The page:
Wire Wars: Morgan Stanley Nabs $4-Mln ‘Broad Group’ from UBS in NYC
Morgan Stanley has recruited a pair of advisors who had been generating $4 million in annual revenue at UBS Wealth Management USA, according to a source familiar with the move.
They moved along with a junior advisor, Brett Richter, who had been a wealth strategy associate on the team at UBS, according to his LinkedIn, and has been registered as a broker since 2017.
A source said that they began considering a move after UBS had cut ties with a couple of their family office accounts months ago as part of a firm-wide client review of some of its customer relationships, although UBS had offered them a revenue credit for the lost accounts.
Neither Kriedman nor McLaughlin returned a call for comment. A Morgan Stanley spokesperson declined to comment as did a UBS spokesperson.
The three joined Morgan Stanley’s midtown Manhattan market located on the Avenue of the Americas and overseen by complex manager Damon Gallagher.
Kriedman and McLaughlin, who partnered in 2005 at Lenox Advisors, an insurance brokerage, focused on real estate executives and built a book of wealthy clients, which mushroomed thanks to referrals, according to a 2019 profile in “Think Advisor,” which said they served 25 multi-generational clients at the time.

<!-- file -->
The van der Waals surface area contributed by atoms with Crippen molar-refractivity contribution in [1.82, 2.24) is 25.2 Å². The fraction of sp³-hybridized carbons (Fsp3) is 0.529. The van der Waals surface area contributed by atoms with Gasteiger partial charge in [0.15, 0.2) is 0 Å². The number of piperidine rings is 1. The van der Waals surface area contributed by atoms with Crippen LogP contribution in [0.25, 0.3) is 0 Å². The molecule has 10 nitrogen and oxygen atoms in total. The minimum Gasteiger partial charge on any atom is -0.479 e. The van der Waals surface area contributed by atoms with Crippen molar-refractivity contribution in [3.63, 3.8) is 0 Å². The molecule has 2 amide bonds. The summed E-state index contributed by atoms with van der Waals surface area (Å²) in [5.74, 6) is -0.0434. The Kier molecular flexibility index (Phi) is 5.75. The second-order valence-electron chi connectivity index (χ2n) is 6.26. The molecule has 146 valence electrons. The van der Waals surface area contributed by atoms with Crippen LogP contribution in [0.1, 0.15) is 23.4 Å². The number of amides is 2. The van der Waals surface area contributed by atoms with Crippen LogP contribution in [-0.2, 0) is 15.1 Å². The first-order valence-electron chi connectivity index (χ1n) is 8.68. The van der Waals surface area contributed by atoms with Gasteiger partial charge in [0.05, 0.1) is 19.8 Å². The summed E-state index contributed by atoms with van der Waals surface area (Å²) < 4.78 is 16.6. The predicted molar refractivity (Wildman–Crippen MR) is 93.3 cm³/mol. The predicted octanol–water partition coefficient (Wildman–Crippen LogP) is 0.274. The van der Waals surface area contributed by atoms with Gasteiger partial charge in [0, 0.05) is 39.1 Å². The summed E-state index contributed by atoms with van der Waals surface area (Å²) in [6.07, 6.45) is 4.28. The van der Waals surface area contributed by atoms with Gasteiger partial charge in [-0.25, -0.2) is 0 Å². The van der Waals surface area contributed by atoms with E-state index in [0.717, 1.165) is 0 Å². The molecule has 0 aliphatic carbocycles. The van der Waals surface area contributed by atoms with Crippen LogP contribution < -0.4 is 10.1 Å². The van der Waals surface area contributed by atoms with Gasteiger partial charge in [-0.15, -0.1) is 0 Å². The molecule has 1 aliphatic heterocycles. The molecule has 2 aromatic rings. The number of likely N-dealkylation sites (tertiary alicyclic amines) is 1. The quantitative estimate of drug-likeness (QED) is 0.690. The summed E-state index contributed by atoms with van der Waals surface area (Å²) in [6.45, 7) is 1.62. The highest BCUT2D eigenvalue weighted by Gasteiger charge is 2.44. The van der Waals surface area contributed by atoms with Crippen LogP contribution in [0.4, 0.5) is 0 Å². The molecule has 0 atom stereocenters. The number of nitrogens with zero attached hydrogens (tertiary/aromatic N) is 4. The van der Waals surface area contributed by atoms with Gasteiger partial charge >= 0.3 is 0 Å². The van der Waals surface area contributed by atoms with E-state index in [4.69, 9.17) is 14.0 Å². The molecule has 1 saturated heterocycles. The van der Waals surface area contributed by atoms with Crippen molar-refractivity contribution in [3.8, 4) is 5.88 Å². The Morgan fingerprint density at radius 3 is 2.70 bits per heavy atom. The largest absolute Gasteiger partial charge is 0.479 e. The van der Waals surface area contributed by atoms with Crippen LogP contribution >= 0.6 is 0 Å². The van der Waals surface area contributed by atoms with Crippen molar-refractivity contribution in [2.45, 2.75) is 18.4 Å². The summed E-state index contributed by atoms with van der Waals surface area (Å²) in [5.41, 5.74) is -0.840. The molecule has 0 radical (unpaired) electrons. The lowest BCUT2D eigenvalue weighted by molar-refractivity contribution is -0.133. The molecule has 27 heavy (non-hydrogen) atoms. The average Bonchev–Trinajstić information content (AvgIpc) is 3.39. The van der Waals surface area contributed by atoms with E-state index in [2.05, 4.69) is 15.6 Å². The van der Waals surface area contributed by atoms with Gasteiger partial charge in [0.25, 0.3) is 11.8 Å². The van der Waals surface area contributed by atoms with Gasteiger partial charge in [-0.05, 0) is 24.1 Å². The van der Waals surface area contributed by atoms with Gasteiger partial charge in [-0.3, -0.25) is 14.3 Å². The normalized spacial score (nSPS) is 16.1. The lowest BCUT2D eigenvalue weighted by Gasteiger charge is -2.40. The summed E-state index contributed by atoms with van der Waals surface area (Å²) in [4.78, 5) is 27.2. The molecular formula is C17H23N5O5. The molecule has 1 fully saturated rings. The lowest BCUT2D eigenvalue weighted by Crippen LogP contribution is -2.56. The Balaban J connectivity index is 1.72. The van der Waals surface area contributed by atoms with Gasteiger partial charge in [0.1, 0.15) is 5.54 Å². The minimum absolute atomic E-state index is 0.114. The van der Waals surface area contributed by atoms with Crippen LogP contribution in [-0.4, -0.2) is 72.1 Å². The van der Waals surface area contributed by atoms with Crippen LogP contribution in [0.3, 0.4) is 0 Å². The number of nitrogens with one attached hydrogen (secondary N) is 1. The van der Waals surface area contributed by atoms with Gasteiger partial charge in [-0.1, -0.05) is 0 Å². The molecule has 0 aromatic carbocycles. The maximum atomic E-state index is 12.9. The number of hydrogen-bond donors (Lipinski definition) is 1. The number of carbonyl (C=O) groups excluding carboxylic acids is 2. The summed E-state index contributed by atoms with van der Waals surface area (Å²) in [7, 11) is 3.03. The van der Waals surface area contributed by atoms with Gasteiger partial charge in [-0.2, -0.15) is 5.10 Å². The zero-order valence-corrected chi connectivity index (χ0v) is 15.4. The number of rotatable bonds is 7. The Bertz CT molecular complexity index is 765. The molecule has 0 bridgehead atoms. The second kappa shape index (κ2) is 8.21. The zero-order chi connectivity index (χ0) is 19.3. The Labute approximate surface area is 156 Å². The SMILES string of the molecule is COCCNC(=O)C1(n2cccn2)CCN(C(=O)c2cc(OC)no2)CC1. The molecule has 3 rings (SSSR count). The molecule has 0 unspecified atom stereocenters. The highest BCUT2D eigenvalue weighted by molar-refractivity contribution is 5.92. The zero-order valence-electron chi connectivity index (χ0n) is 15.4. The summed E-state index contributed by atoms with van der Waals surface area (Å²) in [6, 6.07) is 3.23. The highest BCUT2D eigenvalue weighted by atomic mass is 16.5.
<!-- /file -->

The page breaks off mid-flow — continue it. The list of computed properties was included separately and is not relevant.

“We showed our strengths around financial planning and credit planning with clients that had families with balance sheets that had large illiquid assets,” Kriedman told the publication.
A 2011 photo at a New York City cocktail event shows them with real estate inverter Kayvon Hakim of Carnegie Hill Properties.
Kriedman started her career at Prudential Securities in 2001, moved to Wachovia in 2003 by way of acquisition and also worked at MML Investor Services and Lenox Advisor before joining J.P. Morgan Securities in 2007, according to BrokerCheck. She had been with UBS since 2014.
McLaughlin first registered as a broker in 2007 at MML Investor Services and moved at the same time to J.P. Morgan Securities, according to the database.
UBS and Morgan Stanley, which both had pushed to reduce hiring expenditures and retreated from broker recruiting in 2016 and 2017 respectively, in the past 18 months have revived their broker efforts and been trading high-end teams.
The recruiting battle spilled over into a courtroom when UBS won a restraining order against another $4 million team who jumped to Morgan Stanley in Garden City, New York, according to an order filed this week.